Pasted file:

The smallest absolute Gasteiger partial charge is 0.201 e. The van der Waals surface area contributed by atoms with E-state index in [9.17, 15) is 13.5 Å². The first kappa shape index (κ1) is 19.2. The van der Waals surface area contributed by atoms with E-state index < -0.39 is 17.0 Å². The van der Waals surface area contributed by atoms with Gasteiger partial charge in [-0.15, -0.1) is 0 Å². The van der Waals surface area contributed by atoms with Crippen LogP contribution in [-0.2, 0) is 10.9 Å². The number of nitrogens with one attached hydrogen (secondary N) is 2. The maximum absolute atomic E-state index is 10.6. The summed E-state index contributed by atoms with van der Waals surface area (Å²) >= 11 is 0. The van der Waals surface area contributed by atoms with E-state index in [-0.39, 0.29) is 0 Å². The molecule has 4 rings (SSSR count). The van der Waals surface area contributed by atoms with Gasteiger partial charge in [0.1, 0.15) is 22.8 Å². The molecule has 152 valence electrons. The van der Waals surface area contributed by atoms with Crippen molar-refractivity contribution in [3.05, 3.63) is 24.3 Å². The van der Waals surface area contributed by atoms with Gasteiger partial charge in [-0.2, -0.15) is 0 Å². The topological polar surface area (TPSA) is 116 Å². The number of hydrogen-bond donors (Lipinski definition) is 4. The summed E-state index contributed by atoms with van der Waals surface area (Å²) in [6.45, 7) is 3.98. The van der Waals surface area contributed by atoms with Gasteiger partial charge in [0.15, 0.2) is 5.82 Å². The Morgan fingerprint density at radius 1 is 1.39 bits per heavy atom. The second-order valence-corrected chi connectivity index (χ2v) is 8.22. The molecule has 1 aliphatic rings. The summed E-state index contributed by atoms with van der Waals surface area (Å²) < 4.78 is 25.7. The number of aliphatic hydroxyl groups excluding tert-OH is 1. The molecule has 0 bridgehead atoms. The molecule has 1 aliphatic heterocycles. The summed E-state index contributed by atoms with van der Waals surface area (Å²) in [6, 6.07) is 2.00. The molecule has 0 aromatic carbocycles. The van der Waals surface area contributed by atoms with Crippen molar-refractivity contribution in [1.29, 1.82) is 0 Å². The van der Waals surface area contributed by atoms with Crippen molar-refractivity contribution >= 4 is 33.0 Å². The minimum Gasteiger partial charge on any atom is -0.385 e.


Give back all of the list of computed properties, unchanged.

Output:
The smallest absolute Gasteiger partial charge is 0.201 e. The van der Waals surface area contributed by atoms with E-state index in [9.17, 15) is 13.5 Å². The first kappa shape index (κ1) is 19.2. The van der Waals surface area contributed by atoms with E-state index < -0.39 is 17.0 Å². The van der Waals surface area contributed by atoms with Gasteiger partial charge in [-0.15, -0.1) is 0 Å². The van der Waals surface area contributed by atoms with Crippen LogP contribution in [-0.2, 0) is 10.9 Å². The number of nitrogens with one attached hydrogen (secondary N) is 2. The maximum absolute atomic E-state index is 10.6. The summed E-state index contributed by atoms with van der Waals surface area (Å²) >= 11 is 0. The van der Waals surface area contributed by atoms with E-state index in [-0.39, 0.29) is 0 Å². The molecule has 4 rings (SSSR count). The van der Waals surface area contributed by atoms with Gasteiger partial charge in [0.1, 0.15) is 22.8 Å². The molecule has 152 valence electrons. The van der Waals surface area contributed by atoms with Crippen molar-refractivity contribution in [3.05, 3.63) is 24.3 Å². The van der Waals surface area contributed by atoms with Gasteiger partial charge in [-0.2, -0.15) is 0 Å². The topological polar surface area (TPSA) is 116 Å². The number of hydrogen-bond donors (Lipinski definition) is 4. The summed E-state index contributed by atoms with van der Waals surface area (Å²) in [6.45, 7) is 3.98. The van der Waals surface area contributed by atoms with Gasteiger partial charge in [0.15, 0.2) is 5.82 Å². The Morgan fingerprint density at radius 1 is 1.39 bits per heavy atom. The second-order valence-corrected chi connectivity index (χ2v) is 8.22. The molecule has 1 aliphatic rings. The summed E-state index contributed by atoms with van der Waals surface area (Å²) < 4.78 is 25.7. The number of aliphatic hydroxyl groups excluding tert-OH is 1. The molecule has 0 bridgehead atoms. The molecule has 1 aliphatic heterocycles. The summed E-state index contributed by atoms with van der Waals surface area (Å²) in [6, 6.07) is 2.00. The molecule has 0 aromatic carbocycles. The van der Waals surface area contributed by atoms with Crippen molar-refractivity contribution in [1.29, 1.82) is 0 Å². The van der Waals surface area contributed by atoms with Crippen molar-refractivity contribution >= 4 is 33.0 Å². The minimum Gasteiger partial charge on any atom is -0.385 e.